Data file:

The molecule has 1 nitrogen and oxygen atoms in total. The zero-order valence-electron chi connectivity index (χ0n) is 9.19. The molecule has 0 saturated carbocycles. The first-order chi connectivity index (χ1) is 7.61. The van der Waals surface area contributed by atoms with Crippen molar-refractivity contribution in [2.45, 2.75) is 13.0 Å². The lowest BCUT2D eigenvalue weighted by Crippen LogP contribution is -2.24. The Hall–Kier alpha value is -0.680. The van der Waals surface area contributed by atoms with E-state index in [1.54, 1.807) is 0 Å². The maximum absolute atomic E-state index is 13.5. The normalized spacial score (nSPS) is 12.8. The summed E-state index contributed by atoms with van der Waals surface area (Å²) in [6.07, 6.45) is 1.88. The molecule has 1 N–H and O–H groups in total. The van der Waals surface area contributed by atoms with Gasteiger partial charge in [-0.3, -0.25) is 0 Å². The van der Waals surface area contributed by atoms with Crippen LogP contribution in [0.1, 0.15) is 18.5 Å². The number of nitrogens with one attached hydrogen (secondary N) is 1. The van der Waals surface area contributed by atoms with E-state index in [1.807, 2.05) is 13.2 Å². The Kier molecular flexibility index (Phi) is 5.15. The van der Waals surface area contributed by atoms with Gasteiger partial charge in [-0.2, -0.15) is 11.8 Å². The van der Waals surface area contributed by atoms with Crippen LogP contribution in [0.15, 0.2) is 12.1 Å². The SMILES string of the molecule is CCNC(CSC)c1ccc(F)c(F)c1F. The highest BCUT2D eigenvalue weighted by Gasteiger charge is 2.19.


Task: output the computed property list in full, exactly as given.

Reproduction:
The molecule has 1 nitrogen and oxygen atoms in total. The zero-order valence-electron chi connectivity index (χ0n) is 9.19. The molecule has 0 saturated carbocycles. The first-order chi connectivity index (χ1) is 7.61. The van der Waals surface area contributed by atoms with Crippen molar-refractivity contribution in [2.45, 2.75) is 13.0 Å². The lowest BCUT2D eigenvalue weighted by Crippen LogP contribution is -2.24. The Hall–Kier alpha value is -0.680. The van der Waals surface area contributed by atoms with E-state index in [1.54, 1.807) is 0 Å². The maximum absolute atomic E-state index is 13.5. The normalized spacial score (nSPS) is 12.8. The summed E-state index contributed by atoms with van der Waals surface area (Å²) in [6.07, 6.45) is 1.88. The molecule has 1 N–H and O–H groups in total. The van der Waals surface area contributed by atoms with Gasteiger partial charge in [-0.3, -0.25) is 0 Å². The van der Waals surface area contributed by atoms with Crippen LogP contribution in [0.1, 0.15) is 18.5 Å². The number of nitrogens with one attached hydrogen (secondary N) is 1. The van der Waals surface area contributed by atoms with E-state index in [1.807, 2.05) is 13.2 Å². The Kier molecular flexibility index (Phi) is 5.15. The van der Waals surface area contributed by atoms with Gasteiger partial charge in [-0.2, -0.15) is 11.8 Å². The van der Waals surface area contributed by atoms with Crippen LogP contribution in [0.15, 0.2) is 12.1 Å². The SMILES string of the molecule is CCNC(CSC)c1ccc(F)c(F)c1F. The highest BCUT2D eigenvalue weighted by Gasteiger charge is 2.19.